Parasitic capacitance of MCU pins is not something I've seen discussed much. Look in the electrical characteristics of an AVR datasheet, and you can find input current leakage, but not parasitic capacitance. Over a year ago I did some experiments to see how long a floating pin would stay high after switching from output high to input mode. The result, which is a factor of both leakage and capacitance, was in the tens of seconds. Now that I have a Rigol 1054Z, I can do some tests to try to specifically measure the input capacitance.
The above screen shot shows the rise time of an unconnected pin on a Pro Mini with the internal 35K pullup enabled. The Pro Mini has female headers attached (much like the full-size Arduino), and running some simple code that toggled the pullups for PORTB.
The RC time constant means that a capacitor will charge to 63% in R*C seconds. So a 1 Farad capacitor charging through a 1 Ohm resistor will take 1 second to charge to 63% of the input voltage. I'm running the Pro Mini at 5V, so 63% of that is 3.15V. The Pro Mini pin takes ~700ns to reach just over 3V. Knowing that the internal pullup on the AVR is 35K, we start with 35K * C = 700ns, and solve for C to come up with 20pF. I've read that 10pF is a typical value for IC pins, so something probably isn't right with my 20pF measurement. After a bit more searching through datasheets I found table 29-19 of the ATmega328p datasheet, in the TWI section, which says 10pF max.
I tested an Arduino Nano compatible board with no headers attached that used a QFP ATmega328p instead of the QFN chip used on the Pro Mini. The measurements equate to a parasitic capacitance of about 25pF. A second Pro Mini with male headers measured at 20pF, indistinguishable from the first Pro Mini.
After a bit of pondering, I realized my scope probe is going to have some capacitance, and after digging out the spec sheet for the Rigol RP2200 probes, I found a specification of 17 +- 5pF. So it seems most of the 20pF capacitance I measured is from my scope probes, but I wasn't sure how much. My next idea was to test an 11K resistor connected to a pin on the Pro mini which cycled between output high and output low. Here's the screen shot from the end of the resistor that was left floating:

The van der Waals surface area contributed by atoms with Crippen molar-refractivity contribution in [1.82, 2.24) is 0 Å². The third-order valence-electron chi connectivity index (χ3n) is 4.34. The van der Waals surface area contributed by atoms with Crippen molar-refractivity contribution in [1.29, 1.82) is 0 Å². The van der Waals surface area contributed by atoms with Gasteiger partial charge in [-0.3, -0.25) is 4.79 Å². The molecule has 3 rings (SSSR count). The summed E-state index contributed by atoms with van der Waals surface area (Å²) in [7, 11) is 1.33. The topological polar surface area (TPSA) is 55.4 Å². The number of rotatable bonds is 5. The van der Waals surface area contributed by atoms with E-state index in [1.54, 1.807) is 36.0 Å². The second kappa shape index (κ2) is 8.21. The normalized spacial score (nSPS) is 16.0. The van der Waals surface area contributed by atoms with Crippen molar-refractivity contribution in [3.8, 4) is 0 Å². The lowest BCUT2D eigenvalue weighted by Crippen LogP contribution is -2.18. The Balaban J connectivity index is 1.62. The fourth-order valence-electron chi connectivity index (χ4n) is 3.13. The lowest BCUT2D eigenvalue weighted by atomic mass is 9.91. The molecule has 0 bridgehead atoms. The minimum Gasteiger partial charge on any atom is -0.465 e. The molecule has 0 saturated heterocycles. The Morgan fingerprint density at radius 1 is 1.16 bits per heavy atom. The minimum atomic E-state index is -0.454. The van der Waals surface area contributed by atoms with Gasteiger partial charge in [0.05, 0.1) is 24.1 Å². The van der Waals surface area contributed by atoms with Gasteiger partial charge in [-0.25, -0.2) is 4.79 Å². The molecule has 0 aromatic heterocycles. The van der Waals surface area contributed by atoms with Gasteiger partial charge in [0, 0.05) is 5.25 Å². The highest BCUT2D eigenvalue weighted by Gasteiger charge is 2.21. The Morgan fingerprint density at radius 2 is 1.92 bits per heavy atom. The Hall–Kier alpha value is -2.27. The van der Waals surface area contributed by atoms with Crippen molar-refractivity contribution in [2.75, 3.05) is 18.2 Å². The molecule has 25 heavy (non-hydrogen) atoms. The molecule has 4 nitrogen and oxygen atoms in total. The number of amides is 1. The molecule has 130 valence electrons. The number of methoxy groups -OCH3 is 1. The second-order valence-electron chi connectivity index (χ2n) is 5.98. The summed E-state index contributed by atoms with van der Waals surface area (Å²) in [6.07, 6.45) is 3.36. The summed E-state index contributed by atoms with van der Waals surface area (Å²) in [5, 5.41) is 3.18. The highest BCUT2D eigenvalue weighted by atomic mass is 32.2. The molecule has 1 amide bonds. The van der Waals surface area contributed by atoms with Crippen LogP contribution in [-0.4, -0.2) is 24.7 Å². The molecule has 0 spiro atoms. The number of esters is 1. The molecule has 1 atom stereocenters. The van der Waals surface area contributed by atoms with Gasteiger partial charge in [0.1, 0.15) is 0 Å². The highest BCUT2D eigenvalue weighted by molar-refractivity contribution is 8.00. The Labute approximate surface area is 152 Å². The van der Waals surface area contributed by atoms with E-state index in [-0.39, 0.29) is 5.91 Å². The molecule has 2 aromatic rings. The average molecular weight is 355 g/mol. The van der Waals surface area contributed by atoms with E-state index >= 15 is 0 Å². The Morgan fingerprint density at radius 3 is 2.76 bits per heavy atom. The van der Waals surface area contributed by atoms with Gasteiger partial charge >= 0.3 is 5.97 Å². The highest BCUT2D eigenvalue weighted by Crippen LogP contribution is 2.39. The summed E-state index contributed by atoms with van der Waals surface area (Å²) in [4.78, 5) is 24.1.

Measuring the 63% rise time and solving for C this time gives 14pF for the capacitance. This means at least 6pF of the previous 20pF measurement is the parasitc capacitance of the AVR pin. The measured 14pF consists of the probe capacitance plus the parasitic capacitance of the resistor, so there is still the problem of measuring one or the other. You may notice the sharp 4-5ns rise at the beginning before the rise turns into a steady logarithmic curve. After seeing it on my first measurement, I repeated it to make sure it wasn't a glitch. This EDN article explains that resistors are complex components with inductance, capacitance and resistance. Charging of the small series capacitance of the carbon resistor I used may explain this initial fast rise.
Back to the problem of measuring my scope probe capacitance, I found a pdf document from Keysight that offers the simple solution of attaching two probes and comparing to the measurements from one probe. I attached two probes, solved for C again, with a result of 27pF this time. The 13pF increase should be the probe capacitance, with 1pF from the resistor lead. The EDN article said resistors with 1/4" leads have a capacitance of 1-2pF, so the 1pF measurement from the resistor I used (with 10mm leads) is reasonable.
Taking 13pF for the scope leads from the 20pF measurement of the QFN AVR pin gives a net parasitic capacitance of about 7pF. The measurement from the Nano with the QFP chip indicate a net parasitic capacitance of 12pF. Considering the datasheet specification of 10pF max per pin for the ATmega328p, the extra capacitance on the nano likely comes from the board design, as things such as the distance between traces and a ground plane can affect capacitance. For the chips themselves, both QFP and QFN, the parasitic capacitance is lower than 10pF, perhaps as low as 6-7pF per pin.